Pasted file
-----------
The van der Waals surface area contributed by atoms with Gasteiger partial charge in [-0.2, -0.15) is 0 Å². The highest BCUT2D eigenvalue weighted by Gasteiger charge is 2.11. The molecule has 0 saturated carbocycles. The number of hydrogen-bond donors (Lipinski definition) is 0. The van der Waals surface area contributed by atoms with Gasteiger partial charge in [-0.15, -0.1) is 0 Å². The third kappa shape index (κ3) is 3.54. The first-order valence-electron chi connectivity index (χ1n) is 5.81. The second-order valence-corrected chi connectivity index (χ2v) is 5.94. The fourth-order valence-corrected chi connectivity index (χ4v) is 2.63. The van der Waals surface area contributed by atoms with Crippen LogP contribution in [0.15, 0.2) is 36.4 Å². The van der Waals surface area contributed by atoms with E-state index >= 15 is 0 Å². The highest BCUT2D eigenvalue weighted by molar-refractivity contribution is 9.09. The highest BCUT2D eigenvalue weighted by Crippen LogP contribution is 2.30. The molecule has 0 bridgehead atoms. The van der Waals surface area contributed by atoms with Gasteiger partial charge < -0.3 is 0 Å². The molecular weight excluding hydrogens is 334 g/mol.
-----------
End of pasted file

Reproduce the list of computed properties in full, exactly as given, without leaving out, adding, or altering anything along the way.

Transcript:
The van der Waals surface area contributed by atoms with Gasteiger partial charge in [-0.2, -0.15) is 0 Å². The highest BCUT2D eigenvalue weighted by Gasteiger charge is 2.11. The molecule has 0 saturated carbocycles. The number of hydrogen-bond donors (Lipinski definition) is 0. The van der Waals surface area contributed by atoms with Gasteiger partial charge in [-0.15, -0.1) is 0 Å². The third kappa shape index (κ3) is 3.54. The first-order valence-electron chi connectivity index (χ1n) is 5.81. The second-order valence-corrected chi connectivity index (χ2v) is 5.94. The fourth-order valence-corrected chi connectivity index (χ4v) is 2.63. The van der Waals surface area contributed by atoms with Crippen LogP contribution in [0.15, 0.2) is 36.4 Å². The van der Waals surface area contributed by atoms with E-state index >= 15 is 0 Å². The highest BCUT2D eigenvalue weighted by molar-refractivity contribution is 9.09. The highest BCUT2D eigenvalue weighted by Crippen LogP contribution is 2.30. The molecule has 0 bridgehead atoms. The van der Waals surface area contributed by atoms with Gasteiger partial charge < -0.3 is 0 Å². The molecular weight excluding hydrogens is 334 g/mol.